The figure closest to that I can think of is probably Beyoncé, who is just so distanced from us and doesn’t really give interviews or access.

I think there are a couple of figures—honestly, most of them in music like Beyoncé, or Lady Gaga, who straddle both worlds. I think Gaga’s Oscar campaign is a really interesting example, because I do feel like she was behaving the way movie stars behave. That entire press tour wasn't about the themes in the movie, it was like, “What is Lady Gaga saying? What is she wearing? What did she do on the red carpet?” That's movie stardom. Charged opinions about her were surfacing. I felt it was a very old school campaign taking place.

Do you think we’ve sort of deluded ourselves into expecting stars like Gaga to come out and say House of Gucci is about patriarchy, or capitalism, or whatever, whereas back then it would be, “I am fabulous in this movie, and that's all you gotta know?”

We have a higher standard now. I think stars are asked to do a lot more, even from a press tour perspective—the fact that they're doing a BuzzFeed video, and then playing all these games, and at the same time are expected to know feminist theory and have a hot take on Ukraine. They're asked and made to do a lot that actors weren't looked to answer for in the past. In a way, it's kind of dulled the extremity of celebrity. There are a lot more consequences to getting something wrong because, if you misspeak when talking about the theme of your movie, and the theme of your movie is a feminist issue, that's going to be the news. It’s what you’ll hear about online for the rest of the campaign. It’s made people a little more cautious, so you're not going to get these strange moments, kind of like what Gaga is doing.

Any thoughts on the current Oscar race?

I’ve been very bad at keeping up with the contenders this year. I think coming off of the second year of the pandemic, it's been harder for me to focus, but I just saw The Power of the Dog and really, really loved it. And I loved The Worst Person in the World.

Do you think we have star vehicles anymore? Aside from something like The Worst Person in the World, I can’t really think of a recent movie I’ve left thinking, “That was her movie, showcasing her talents; all her.”

I think a lot of people would say films like The Eyes of Tammy Faye are star vehicles, but we're sort of thinking about them in almost a reverse logic. If we're thinking about a classic cinema star vehicle, we know, for example, Bette Davis does X-Y-Z really well, this story showcases those traits, so we should put her in that and rely on her being excellent at those things to carry this movie. Now, stars are much more focused on the idea that they are versatile and have range. So when they're looking to star in certain things, it's more about, “What is this going to show? What can I demonstrate in this role?” We're so focused on transformation, and prosthetic-based performance where the goal is to forget that somebody is acting, that we're asking stars to disappear and considering that star-making instead of asking them to do the thing that they're famous for. So things like Being the Ricardos or Tammy Faye are star vehicles now, because they're meeting the standard of prestige that we’ve redefined. It’s interesting to watch that formula pop up in real time because, even five years ago, that wasn't the case.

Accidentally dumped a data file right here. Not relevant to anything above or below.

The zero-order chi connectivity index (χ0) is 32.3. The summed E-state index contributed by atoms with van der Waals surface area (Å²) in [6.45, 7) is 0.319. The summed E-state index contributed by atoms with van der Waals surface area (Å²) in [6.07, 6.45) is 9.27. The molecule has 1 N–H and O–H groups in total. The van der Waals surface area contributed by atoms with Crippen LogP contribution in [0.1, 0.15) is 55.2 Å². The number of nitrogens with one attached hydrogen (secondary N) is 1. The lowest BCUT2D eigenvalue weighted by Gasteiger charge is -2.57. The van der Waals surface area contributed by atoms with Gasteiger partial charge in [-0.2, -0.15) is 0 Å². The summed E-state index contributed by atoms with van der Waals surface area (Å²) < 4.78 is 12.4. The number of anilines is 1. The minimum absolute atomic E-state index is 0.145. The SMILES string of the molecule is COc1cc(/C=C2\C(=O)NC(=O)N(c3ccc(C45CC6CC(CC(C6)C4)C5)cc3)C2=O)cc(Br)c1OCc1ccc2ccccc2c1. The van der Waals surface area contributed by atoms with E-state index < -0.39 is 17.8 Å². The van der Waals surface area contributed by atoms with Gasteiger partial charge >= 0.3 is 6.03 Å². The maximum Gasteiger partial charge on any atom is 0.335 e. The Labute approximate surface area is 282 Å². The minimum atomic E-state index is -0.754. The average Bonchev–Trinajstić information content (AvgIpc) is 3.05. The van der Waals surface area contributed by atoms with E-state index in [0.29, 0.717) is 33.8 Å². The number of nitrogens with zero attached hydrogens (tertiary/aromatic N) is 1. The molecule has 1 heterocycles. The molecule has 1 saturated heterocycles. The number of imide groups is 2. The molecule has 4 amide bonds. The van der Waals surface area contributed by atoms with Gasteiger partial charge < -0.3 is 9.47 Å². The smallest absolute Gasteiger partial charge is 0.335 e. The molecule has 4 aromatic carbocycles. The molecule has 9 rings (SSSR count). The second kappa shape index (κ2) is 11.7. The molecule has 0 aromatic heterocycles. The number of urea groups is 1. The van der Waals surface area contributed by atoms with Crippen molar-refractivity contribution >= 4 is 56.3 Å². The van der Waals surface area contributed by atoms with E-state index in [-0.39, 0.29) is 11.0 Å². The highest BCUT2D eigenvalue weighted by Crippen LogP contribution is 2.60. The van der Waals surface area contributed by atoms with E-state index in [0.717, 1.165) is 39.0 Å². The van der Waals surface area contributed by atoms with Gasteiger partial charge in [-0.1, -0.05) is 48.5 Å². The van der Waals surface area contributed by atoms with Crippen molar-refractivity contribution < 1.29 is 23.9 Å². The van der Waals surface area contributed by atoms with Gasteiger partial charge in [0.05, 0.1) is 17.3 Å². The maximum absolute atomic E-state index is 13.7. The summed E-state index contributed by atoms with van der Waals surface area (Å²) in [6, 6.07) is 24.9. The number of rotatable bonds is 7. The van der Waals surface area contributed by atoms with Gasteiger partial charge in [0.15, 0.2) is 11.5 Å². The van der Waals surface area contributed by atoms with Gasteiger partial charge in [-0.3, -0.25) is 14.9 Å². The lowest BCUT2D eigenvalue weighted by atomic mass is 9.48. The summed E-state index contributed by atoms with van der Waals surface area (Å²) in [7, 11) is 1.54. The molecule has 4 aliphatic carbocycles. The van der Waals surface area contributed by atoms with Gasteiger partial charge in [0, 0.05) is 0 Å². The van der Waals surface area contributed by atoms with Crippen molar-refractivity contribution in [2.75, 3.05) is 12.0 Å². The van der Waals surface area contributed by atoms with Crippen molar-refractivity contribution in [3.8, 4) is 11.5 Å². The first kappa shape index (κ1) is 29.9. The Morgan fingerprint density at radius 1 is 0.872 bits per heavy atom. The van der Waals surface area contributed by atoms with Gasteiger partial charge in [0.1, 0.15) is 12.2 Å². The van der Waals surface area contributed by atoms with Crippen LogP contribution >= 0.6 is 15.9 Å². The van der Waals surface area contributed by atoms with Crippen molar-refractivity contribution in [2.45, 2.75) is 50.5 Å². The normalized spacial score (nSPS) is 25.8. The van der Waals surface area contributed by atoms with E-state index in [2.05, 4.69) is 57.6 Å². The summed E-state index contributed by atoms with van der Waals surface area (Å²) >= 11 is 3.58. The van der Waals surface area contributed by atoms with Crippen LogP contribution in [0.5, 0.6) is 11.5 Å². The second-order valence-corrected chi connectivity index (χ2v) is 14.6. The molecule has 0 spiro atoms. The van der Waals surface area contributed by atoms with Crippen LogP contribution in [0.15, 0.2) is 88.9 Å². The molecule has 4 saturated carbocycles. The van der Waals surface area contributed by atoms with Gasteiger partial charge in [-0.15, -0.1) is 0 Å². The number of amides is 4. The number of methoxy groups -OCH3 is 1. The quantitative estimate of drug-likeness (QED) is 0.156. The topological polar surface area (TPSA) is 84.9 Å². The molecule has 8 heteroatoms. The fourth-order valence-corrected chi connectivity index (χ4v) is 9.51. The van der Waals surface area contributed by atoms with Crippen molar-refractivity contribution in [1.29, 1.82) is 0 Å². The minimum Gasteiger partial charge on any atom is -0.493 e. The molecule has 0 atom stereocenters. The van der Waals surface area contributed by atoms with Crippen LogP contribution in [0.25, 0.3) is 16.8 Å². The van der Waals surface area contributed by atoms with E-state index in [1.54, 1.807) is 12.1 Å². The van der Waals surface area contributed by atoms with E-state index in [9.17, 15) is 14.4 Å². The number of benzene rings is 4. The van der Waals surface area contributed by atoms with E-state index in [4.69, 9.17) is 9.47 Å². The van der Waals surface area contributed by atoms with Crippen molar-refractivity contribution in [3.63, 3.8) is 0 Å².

What’s changed in the past five years?

Just thinking about the number of movies announced recently that are just about an actor transforming for a biopic, you can see a change. More and more, you see the announcement that an actor is starring as a famous person who has recently died. And then you get the tweet with a “first look” and two pictures side by side where you're comparing, for example, Princess Diana and Kristen Stewart. And everybody, for a week, talks about how similar they look. Then the trailer comes out, and you're talking about the accent. Then the movie comes out, and you're talking about whatever. That feels so standard and frequent now, in a way I don't recall being as prevalent even a couple of years ago. And it doesn't seem like it's slowing down, either.

Most importantly, what’s the best Best Actress win for you?

I always say Liza Minnelli in Cabaret. It’s a perfect movie and she's incredible, and iconic.